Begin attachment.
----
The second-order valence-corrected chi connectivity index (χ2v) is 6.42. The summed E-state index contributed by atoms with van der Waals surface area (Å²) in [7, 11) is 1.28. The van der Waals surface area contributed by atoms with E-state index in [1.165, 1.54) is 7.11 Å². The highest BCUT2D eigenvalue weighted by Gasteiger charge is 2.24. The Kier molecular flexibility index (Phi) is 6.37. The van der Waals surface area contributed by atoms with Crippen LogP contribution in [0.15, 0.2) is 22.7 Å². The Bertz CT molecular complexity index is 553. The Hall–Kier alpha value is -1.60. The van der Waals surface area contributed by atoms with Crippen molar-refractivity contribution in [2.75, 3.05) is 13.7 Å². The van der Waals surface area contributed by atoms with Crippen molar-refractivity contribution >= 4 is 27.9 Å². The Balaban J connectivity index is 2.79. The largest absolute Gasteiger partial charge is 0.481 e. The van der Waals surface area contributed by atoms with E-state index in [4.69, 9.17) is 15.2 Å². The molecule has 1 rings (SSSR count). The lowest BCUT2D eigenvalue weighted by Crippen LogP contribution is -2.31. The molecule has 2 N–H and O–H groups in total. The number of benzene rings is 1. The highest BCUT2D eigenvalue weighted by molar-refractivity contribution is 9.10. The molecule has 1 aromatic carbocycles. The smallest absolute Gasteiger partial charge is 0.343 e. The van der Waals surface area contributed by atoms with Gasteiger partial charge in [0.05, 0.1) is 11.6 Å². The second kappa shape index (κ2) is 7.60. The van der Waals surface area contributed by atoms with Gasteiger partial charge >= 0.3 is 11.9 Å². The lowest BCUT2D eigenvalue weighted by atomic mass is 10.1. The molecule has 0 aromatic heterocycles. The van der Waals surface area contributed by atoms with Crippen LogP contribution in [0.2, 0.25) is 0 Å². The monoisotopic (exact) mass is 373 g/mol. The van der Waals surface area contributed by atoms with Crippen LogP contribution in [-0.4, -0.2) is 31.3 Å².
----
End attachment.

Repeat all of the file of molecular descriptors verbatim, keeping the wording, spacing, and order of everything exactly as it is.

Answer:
The second-order valence-corrected chi connectivity index (χ2v) is 6.42. The summed E-state index contributed by atoms with van der Waals surface area (Å²) in [7, 11) is 1.28. The van der Waals surface area contributed by atoms with E-state index in [1.165, 1.54) is 7.11 Å². The highest BCUT2D eigenvalue weighted by Gasteiger charge is 2.24. The Kier molecular flexibility index (Phi) is 6.37. The van der Waals surface area contributed by atoms with Crippen LogP contribution in [0.15, 0.2) is 22.7 Å². The Bertz CT molecular complexity index is 553. The Hall–Kier alpha value is -1.60. The van der Waals surface area contributed by atoms with Crippen molar-refractivity contribution in [2.75, 3.05) is 13.7 Å². The van der Waals surface area contributed by atoms with Crippen molar-refractivity contribution >= 4 is 27.9 Å². The Balaban J connectivity index is 2.79. The largest absolute Gasteiger partial charge is 0.481 e. The van der Waals surface area contributed by atoms with E-state index in [4.69, 9.17) is 15.2 Å². The molecule has 1 rings (SSSR count). The lowest BCUT2D eigenvalue weighted by Crippen LogP contribution is -2.31. The molecule has 2 N–H and O–H groups in total. The number of benzene rings is 1. The highest BCUT2D eigenvalue weighted by molar-refractivity contribution is 9.10. The molecule has 1 aromatic carbocycles. The smallest absolute Gasteiger partial charge is 0.343 e. The van der Waals surface area contributed by atoms with Gasteiger partial charge in [0.05, 0.1) is 11.6 Å². The second kappa shape index (κ2) is 7.60. The van der Waals surface area contributed by atoms with Gasteiger partial charge >= 0.3 is 11.9 Å². The lowest BCUT2D eigenvalue weighted by atomic mass is 10.1. The molecule has 0 aromatic heterocycles. The van der Waals surface area contributed by atoms with Crippen LogP contribution in [0.2, 0.25) is 0 Å². The monoisotopic (exact) mass is 373 g/mol. The van der Waals surface area contributed by atoms with Crippen LogP contribution in [-0.4, -0.2) is 31.3 Å².